But he doesn’t give up. When he is released from Minidoka, he moves to Denver, Colorado where he studies for the state bar. He receives the highest score in the exam but is denied entry to the Colorado Bar because of his criminal record.

 

He won’t give up. He appeals that ruling to the Colorado State Supreme Court and wins the right to practice law in the state. He marries True Shibata, and they have three daughters, Iris, Laurel and Holly.

 

In Denver, Min continues his fight for justice. His former secretary describes how as an attorney, he didn’t charge or charged only nominal fees to his low-income clients. Working with the local, regional and national JACL, he lobbies against discriminatory Alien Land Laws in Colorado, and for federal legislation to make claims against the government for receipted property losses during the forced “evacuation” of Japanese Americans; and immigration reform to allow Asians to become naturalized U.S. citizens.

 

His defense of human and civil rights is not only for Japanese Americans, but for all Americans. He helps to found the Denver Urban League, the Latin American Research and Service Agency, Denver Native Americans United; he chairs the Denver Opportunity “War on Poverty” program and leads a multiracial Boy Scout Troop. He serves on the board of the Denver Red Cross and YMCA, and on advisory committees for the Denver Public Schools which his children attend.

The number of pro-bono hours that he donates to community organizations is staggering. In recognition of this, the Minoru Yasui Community Volunteer Award is named after him, and continues to this day in Denver to honor outstanding volunteers every month.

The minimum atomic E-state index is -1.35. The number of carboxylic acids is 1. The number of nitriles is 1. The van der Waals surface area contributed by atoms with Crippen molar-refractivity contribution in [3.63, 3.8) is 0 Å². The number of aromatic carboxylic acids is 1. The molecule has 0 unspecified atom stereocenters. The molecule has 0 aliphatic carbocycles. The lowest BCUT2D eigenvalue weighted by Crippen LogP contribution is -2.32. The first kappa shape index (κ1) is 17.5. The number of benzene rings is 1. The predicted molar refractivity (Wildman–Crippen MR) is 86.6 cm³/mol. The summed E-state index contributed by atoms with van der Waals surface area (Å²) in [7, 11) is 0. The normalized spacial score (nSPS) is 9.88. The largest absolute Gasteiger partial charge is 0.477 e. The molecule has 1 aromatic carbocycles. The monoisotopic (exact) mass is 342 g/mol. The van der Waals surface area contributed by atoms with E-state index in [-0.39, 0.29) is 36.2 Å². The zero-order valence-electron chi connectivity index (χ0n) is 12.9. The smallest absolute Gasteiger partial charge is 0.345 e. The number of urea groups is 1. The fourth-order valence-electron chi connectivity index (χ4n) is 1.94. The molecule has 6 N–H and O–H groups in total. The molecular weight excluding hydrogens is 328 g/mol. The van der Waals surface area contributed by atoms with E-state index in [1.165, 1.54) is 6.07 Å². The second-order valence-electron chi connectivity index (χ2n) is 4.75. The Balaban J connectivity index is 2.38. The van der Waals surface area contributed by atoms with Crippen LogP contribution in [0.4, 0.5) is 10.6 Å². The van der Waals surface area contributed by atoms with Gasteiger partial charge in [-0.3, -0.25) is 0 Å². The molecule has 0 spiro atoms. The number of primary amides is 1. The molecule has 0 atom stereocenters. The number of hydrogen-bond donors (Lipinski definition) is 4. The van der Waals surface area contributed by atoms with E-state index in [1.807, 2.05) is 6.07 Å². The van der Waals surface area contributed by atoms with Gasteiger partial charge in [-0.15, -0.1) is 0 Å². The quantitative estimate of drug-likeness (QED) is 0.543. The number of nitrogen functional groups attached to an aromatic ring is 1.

As Executive Director of the Denver Commission on Community Relations, Min initiates and manages a plethora of programs for ethnic and religious minorities, children and youth, senior citizens, low-income people, fledgling businesses, refugees, ex-convicts like himself! as well as cultural and arts organizations, and national and international exchange programs. His former staff remember him as a man who was totally committed to his work; demanding but fair; giving people the opportunity to change their lives.

 

Though Min Yasui works day and night, he is also a loving father, teaching his daughters to read and write, taking them on road trips during the summer and to the mountains even in the winter, playing cards on weekend nights, making sukiyaki on special occasions at home.

 

During the last years of his life, Min dedicates himself heart and soul to the redress movement, seeking an official apology and reparations for the injustices perpetrated against Japanese Americans during World War II. He criss-crosses the country attending hundreds of meetings, making hundreds of speeches, writing thousands of letters, reports and articles.

 

When researchers discover evidence that the U.S. government falsified evidence in his World War II trial, Min re-opens his legal case along with two other litigants, Fred Korematsu and Gordon Hirabayashi. That re-opened case is still in appeal when he dies. But as his attorney says, HE NEVER GAVE UP … and his legacy lives on.

 

The Civil Liberties Act of 1988 grants reparations of $20,000 to all survivors of the U.S. concentration camps. An city office building is named after him in Denver, and American Inn of Court bears his name; a Voices of Change Award is established in Portland, and statues of Min Yasui grace Sakura Square in Denver and the Public Library in Hood River.

 

Min Yasui is buried in his beloved hometown of Hood River, Oregon.